MPs are reportedly zeroing in on a deal that could see China booted from a £20bn nuclear power station project.
The move, which could see the government take a stake in the Sizewell C power station, is likely to heighten geopolitical tensions. The government could reportedly confirm the plans by the beginning of October.
Buying a stake in the project is likely to result in China General Nuclear (CGN), which currently has a 20 per cent stake in Sizewell, being removed from the project, the Guardian first reported.
Suffolk-based Sizewell is still going through its planning and development stages, but could eventually power around 6m homes.
The project has faced a number of setbacks, such as opposition from local campaigners, fears over its expense, as well as China’s involvement.
Under the current plans with energy giant EDF, the government could take a stake in a development company that will push it through planning stages and bureaucracy, with sharing the costs with EDF.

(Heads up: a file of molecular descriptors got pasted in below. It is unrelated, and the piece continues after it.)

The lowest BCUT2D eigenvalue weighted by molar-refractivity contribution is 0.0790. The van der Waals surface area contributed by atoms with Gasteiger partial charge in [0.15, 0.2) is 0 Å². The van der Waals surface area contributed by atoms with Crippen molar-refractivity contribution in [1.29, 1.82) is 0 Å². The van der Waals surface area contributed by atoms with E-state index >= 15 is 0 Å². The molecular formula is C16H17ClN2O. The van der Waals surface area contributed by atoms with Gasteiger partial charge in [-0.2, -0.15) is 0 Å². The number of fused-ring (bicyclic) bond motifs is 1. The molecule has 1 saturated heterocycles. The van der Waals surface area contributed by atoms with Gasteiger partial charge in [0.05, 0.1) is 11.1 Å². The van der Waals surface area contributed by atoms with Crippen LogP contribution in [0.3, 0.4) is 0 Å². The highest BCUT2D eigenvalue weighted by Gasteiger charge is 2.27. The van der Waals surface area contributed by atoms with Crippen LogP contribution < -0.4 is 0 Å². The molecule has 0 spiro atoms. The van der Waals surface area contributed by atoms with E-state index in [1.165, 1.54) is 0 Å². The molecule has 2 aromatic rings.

The global gas crisis and rising energy bills in the UK have prompted ministers to act with haste – particularly as the gap in low-carbon power widens.
By the end of the decade, Britain will have just on existing nuclear power station, despite its current eight plants providing up to 20 per cent of the country’s electricity.
The government would be scrapping its own deal with CGN, made in 2015, which would have seen the Chinese nuclear power group fund Sizewell and Hinkley power station and then install its own reactors at a third site at Bradwell in Essex.
It follows similar reports from the Financial Times in July, who cited sources familiar with the plans, saying that Britain was exploring ways to remove China’s state-owned nuclear energy company from all future power projects in the UK.
City A.M. has contacted CGN and EDF for comment.